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i^2 = j^2 = k^2 = ijk = -1. This deceptively simple formula, discovered by Irish mathematician William Rowan Hamilton in 1843, led to a revolution in the way 19th century mathematicians and scientists thought about vectors and rotation. This formula, which extends the complex numbers, allows us to talk about certain three-dimensional problems with more ease...

Mathematics is full of all sorts of objects that can be difficult to comprehend. For example, if we take a slip of paper and glue it to itself, we can get a ring. If we turn it a half turn before gluing it to itself, we get what's called a Möbius strip, which has only one side twice the length of the paper...

In introductory geometry classes, many of the objects dealt with can be considered 'elementary' in nature; things like tetrahedrons, spheres, cylinders, planes, triangles, lines, and other such concepts are common in these classes. However, we often have the need to describe more complex objects. These objects can often be quite organic, or even abstract in shape, and include things like spirals, flowery shapes, and other curved surfaces...

Join Sofía and Gabriel as they talk about Morikawa's recently solved problem, first proposed in 1821 and not solved until last year!

Also, if you haven't yet, check out our sponsor The Great Courses at thegreatcoursesplus.com/breakingmath for a free month! Learn basically anything there.

The paper featured in this episode can be found at https://arxiv.org/abs/2008...

Join Sofía and Gabriel as they discuss an old but great proof of the irrationality of the square root of two.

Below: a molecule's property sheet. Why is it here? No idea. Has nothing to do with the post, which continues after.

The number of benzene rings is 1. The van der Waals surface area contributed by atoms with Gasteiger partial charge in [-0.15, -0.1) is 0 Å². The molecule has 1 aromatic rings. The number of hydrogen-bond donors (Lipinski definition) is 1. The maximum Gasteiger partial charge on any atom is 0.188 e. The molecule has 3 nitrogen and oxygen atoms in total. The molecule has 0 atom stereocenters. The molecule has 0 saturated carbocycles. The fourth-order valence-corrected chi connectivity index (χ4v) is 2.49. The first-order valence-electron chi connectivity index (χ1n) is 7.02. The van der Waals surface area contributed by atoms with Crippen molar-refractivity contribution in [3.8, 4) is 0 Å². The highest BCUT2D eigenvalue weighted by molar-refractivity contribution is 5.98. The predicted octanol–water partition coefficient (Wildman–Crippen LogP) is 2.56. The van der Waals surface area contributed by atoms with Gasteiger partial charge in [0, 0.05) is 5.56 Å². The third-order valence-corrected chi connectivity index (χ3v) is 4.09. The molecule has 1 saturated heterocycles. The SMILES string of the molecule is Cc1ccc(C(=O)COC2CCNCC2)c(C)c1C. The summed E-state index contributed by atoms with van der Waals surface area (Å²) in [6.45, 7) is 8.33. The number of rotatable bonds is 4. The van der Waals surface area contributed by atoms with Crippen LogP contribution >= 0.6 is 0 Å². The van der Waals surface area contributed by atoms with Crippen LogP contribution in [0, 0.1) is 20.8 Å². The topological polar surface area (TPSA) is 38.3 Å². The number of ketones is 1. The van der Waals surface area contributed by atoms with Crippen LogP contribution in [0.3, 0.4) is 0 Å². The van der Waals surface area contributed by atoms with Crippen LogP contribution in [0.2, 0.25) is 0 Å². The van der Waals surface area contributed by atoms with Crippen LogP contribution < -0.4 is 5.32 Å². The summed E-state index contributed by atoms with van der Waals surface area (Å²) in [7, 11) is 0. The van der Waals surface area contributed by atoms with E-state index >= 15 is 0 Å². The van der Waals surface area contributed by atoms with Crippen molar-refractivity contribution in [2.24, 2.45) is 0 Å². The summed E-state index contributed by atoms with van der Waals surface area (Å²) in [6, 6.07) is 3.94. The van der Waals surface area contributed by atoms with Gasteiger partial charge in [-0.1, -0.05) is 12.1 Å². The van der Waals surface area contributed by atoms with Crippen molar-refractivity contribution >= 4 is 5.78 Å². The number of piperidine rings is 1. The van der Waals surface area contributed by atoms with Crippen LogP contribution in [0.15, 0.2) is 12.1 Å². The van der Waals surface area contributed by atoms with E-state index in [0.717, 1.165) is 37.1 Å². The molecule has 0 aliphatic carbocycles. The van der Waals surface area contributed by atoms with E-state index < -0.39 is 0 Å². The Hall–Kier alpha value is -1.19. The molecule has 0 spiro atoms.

[Featuring: Sofía Baca, Gabriel Hesch]**Ways to support the show:**

-**Visit our Sponsors: **theGreatCoursesPlus...

**If you are there, and I am here, we can measure the distance between us. If we are standing in a room, we can calculate the area of where we're standing; and, if we want, the volume. These are all examples of ****measures****; which, essentially, tell us how much 'stuff' we have. So what is a measure? How are distance, area, and volume related? And how big is the Sierpinski triangle? All of this and more on this episode of Breaking Math...
**

Sofía and Gabriel discuss the question of "how many angles are there in a circle", and visit theorems from Euclid, as well as differential calculus.

This episode is distributed under a CC BY-SA 4.0 license. For more information, visit CreativeCommons.org.

**Ways to support the show:**

-**Visit our Sponsors: **theGreatCoursesPlus...

Look at all you phonies out there.

You poseurs.

All of you sheep. Counting 'til infinity. Counting sheep.

*pff*

What if I told you there were more there? Like, ... more than you can count?

But what would a sheeple like you know about more than infinity that you can count?

heh...

As a child, did you ever have a conversation that went as follows:

"When I grow up, I want to have a million cats"

"Well I'm gonna have a billion billion cats"

"Oh yeah? I'm gonna have infinity cats"

"Then I'm gonna have infinity plus one cats"

"That's nothing...

There are a lot of things in the universe, but no matter how you break them down, you will still have far fewer particles than even some of the smaller of what we're calling the 'very large numbers'. Many people have a fascination with these numbers, and perhaps it is because their sheer scale can boggle the mind...